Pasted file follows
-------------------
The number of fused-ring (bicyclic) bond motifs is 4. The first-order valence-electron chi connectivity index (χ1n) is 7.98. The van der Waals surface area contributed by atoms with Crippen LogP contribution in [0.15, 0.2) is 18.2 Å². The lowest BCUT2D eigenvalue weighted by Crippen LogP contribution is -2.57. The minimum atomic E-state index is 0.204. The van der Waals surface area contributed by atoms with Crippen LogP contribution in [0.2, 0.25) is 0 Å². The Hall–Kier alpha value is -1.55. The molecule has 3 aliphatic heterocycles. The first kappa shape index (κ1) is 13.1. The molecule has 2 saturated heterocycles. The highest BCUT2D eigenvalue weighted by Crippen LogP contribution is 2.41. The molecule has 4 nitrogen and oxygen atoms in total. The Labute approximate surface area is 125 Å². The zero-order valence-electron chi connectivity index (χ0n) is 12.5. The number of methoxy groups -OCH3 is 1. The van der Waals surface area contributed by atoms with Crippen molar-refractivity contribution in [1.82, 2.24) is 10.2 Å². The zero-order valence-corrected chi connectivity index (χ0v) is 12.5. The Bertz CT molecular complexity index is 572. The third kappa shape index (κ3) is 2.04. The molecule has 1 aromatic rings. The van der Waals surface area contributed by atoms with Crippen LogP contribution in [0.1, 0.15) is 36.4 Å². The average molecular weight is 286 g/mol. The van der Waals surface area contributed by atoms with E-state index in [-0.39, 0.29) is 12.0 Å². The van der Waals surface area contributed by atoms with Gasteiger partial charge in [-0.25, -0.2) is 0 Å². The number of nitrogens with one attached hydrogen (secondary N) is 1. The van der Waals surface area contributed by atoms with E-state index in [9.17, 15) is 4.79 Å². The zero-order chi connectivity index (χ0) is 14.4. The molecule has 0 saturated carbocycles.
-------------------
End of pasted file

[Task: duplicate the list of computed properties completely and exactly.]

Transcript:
The number of fused-ring (bicyclic) bond motifs is 4. The first-order valence-electron chi connectivity index (χ1n) is 7.98. The van der Waals surface area contributed by atoms with Crippen LogP contribution in [0.15, 0.2) is 18.2 Å². The lowest BCUT2D eigenvalue weighted by Crippen LogP contribution is -2.57. The minimum atomic E-state index is 0.204. The van der Waals surface area contributed by atoms with Crippen LogP contribution in [0.2, 0.25) is 0 Å². The Hall–Kier alpha value is -1.55. The molecule has 3 aliphatic heterocycles. The first kappa shape index (κ1) is 13.1. The molecule has 2 saturated heterocycles. The highest BCUT2D eigenvalue weighted by Crippen LogP contribution is 2.41. The molecule has 4 nitrogen and oxygen atoms in total. The Labute approximate surface area is 125 Å². The zero-order valence-electron chi connectivity index (χ0n) is 12.5. The number of methoxy groups -OCH3 is 1. The van der Waals surface area contributed by atoms with Crippen molar-refractivity contribution in [1.82, 2.24) is 10.2 Å². The zero-order valence-corrected chi connectivity index (χ0v) is 12.5. The Bertz CT molecular complexity index is 572. The third kappa shape index (κ3) is 2.04. The molecule has 1 aromatic rings. The van der Waals surface area contributed by atoms with Crippen LogP contribution in [0.1, 0.15) is 36.4 Å². The average molecular weight is 286 g/mol. The van der Waals surface area contributed by atoms with E-state index in [-0.39, 0.29) is 12.0 Å². The van der Waals surface area contributed by atoms with Gasteiger partial charge in [-0.25, -0.2) is 0 Å². The number of nitrogens with one attached hydrogen (secondary N) is 1. The van der Waals surface area contributed by atoms with E-state index in [9.17, 15) is 4.79 Å². The zero-order chi connectivity index (χ0) is 14.4. The molecule has 0 saturated carbocycles.